It appears that no court of law or medicine is willing to tackle the role of ‘white’ brain memory embedded in experts and authority figures of all races when dealing with black bodies – not least in the case of George Floyd.
While I was driving home last week, I thought I heard a white South African accent on National Public Radio and I turned keen. South Africa. I love that fraught and beautiful country.
I was hearing Dr David Fowler, the former chief medical examiner of Maryland, testifying at the George Floyd trial. He was contradicting Dr Andrew Baker, the Hennepin County medical examiner who conducted the autopsy of George Floyd, and suggesting that Floyd died of indeterminate causes. Fowler had been called out of retirement to testify by Derek Chauvin’s defence.
For an honorarium, Fowler testified that I was mistaken as a witness. I had not seen a murder. Officer Derek Chauvin was merely restraining Floyd due to his display of belligerence. I did not hear Floyd’s pleas for breath or cries for his late mother, nor had I seen the crowd crying out to the police officers to desist from snuffing Floyd’s life out. No, I was gravely misled, according to his expertise in forensic pathology.
There was the police car, after all. The carbon monoxide from the exhaust, Floyd’s enlarged heart, or it could have been the drugs that Floyd was ingesting. Fowler implied that there were plenty of causes that forwarded this black man’s body to his death. But it was certainly not the nine minutes and 29 seconds that Derek Chauvin took to pin his knee deeper and deeper into the neck of George Floyd that I had witnessed. No deed was done. George Floyd died due to unspecified reasons and that was that.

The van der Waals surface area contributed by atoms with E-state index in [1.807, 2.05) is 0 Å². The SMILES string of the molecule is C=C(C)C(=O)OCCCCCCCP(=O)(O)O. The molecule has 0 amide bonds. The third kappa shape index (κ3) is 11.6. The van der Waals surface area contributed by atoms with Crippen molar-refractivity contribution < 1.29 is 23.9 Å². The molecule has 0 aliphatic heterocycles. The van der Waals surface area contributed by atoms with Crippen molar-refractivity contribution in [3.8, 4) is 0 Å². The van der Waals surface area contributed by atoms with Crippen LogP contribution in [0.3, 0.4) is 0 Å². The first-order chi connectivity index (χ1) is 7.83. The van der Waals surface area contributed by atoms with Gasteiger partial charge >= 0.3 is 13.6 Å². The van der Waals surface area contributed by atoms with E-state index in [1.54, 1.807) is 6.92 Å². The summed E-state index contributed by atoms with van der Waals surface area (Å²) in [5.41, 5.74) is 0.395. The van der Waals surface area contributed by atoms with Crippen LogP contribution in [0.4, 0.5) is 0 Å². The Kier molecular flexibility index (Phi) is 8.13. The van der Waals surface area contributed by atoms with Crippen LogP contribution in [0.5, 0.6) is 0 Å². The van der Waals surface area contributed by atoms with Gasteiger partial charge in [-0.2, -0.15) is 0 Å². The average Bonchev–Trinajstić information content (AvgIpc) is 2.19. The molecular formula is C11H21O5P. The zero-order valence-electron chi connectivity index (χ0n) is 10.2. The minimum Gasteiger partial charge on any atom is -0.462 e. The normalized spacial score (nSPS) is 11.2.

The expert doctor has built up a profile. In his previous life, Dr David Fowler belonged to multiple generations of South African doctors who practised their medicine in a society constructed on the basis of sociopolitical segregation and race-based discrimination.
As Keymanthri Moodley and Sharon Kling, academics from Stellenbosch University, wrote in 2015: “Apartheid seriously corrupted the moral fibre of South African society in a manner that permeated and broke the core ethical covenants of the medical profession. Separation between the profession and the state became opaque and ambiguous.” (1)
The political prisoner, Steve Biko, fell famously into this corrupt vice between the medical profession and the interests of the apartheid state. As Barney Pityana wrote, “… the Biko affair marked a moral threshold in public life in South Africa. The reputation of the medical profession had never sunk as low. Confidence had evaporated. It was no longer just a matter of moral wrongdoing by a few medical practitioners. Through the actions of Masa and the SAMDC, the whole organised medical profession became implicated in that wrongdoing .” (2)
“You have to put the black man down, plant your foot on his neck, and keep him that way forever, lest he spring up and slit your white throat,” was the founding rationale for South Africa’s apartheid and modern state, according to memoirist Rian Malan (3).